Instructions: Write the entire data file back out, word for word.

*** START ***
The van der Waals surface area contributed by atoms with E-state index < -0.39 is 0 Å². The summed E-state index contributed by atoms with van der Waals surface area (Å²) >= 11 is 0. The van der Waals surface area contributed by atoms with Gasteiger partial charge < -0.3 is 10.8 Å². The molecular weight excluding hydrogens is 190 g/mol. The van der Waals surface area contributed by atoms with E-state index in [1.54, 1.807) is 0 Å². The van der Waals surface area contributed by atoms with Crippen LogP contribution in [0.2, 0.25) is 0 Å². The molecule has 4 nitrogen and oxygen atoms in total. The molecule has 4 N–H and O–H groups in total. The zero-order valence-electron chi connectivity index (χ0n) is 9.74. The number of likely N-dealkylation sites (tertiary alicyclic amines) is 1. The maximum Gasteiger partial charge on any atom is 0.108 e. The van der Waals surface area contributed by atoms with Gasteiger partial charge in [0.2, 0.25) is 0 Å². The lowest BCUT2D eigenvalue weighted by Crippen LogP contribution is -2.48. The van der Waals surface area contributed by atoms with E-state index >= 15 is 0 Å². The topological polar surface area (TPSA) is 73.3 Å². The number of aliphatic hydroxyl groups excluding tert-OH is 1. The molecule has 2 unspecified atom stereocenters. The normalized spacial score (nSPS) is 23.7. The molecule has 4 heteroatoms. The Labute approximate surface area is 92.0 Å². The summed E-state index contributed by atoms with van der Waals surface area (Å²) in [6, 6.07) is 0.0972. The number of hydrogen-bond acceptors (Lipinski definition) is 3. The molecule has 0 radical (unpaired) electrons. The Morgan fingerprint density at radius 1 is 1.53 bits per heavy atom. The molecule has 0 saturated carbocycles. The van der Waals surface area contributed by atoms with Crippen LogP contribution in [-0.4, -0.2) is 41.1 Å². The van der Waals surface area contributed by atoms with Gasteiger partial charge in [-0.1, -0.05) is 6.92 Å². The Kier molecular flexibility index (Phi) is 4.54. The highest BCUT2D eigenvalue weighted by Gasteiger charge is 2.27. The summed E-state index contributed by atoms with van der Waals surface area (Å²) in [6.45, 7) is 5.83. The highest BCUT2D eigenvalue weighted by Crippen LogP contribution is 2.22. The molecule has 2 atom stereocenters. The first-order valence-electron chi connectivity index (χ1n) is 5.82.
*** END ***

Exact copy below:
The van der Waals surface area contributed by atoms with E-state index < -0.39 is 0 Å². The summed E-state index contributed by atoms with van der Waals surface area (Å²) >= 11 is 0. The van der Waals surface area contributed by atoms with Gasteiger partial charge < -0.3 is 10.8 Å². The molecular weight excluding hydrogens is 190 g/mol. The van der Waals surface area contributed by atoms with E-state index in [1.54, 1.807) is 0 Å². The van der Waals surface area contributed by atoms with Crippen LogP contribution in [0.2, 0.25) is 0 Å². The molecule has 4 nitrogen and oxygen atoms in total. The molecule has 4 N–H and O–H groups in total. The zero-order valence-electron chi connectivity index (χ0n) is 9.74. The number of likely N-dealkylation sites (tertiary alicyclic amines) is 1. The maximum Gasteiger partial charge on any atom is 0.108 e. The van der Waals surface area contributed by atoms with Gasteiger partial charge in [0.2, 0.25) is 0 Å². The lowest BCUT2D eigenvalue weighted by Crippen LogP contribution is -2.48. The van der Waals surface area contributed by atoms with E-state index >= 15 is 0 Å². The topological polar surface area (TPSA) is 73.3 Å². The number of aliphatic hydroxyl groups excluding tert-OH is 1. The molecule has 2 unspecified atom stereocenters. The normalized spacial score (nSPS) is 23.7. The molecule has 4 heteroatoms. The Labute approximate surface area is 92.0 Å². The summed E-state index contributed by atoms with van der Waals surface area (Å²) in [6, 6.07) is 0.0972. The number of hydrogen-bond acceptors (Lipinski definition) is 3. The molecule has 0 radical (unpaired) electrons. The Morgan fingerprint density at radius 1 is 1.53 bits per heavy atom. The molecule has 0 saturated carbocycles. The van der Waals surface area contributed by atoms with Crippen LogP contribution in [-0.4, -0.2) is 41.1 Å². The van der Waals surface area contributed by atoms with Gasteiger partial charge in [-0.1, -0.05) is 6.92 Å². The Kier molecular flexibility index (Phi) is 4.54. The highest BCUT2D eigenvalue weighted by Gasteiger charge is 2.27. The summed E-state index contributed by atoms with van der Waals surface area (Å²) in [6.45, 7) is 5.83. The highest BCUT2D eigenvalue weighted by Crippen LogP contribution is 2.22. The molecule has 2 atom stereocenters. The first-order valence-electron chi connectivity index (χ1n) is 5.82.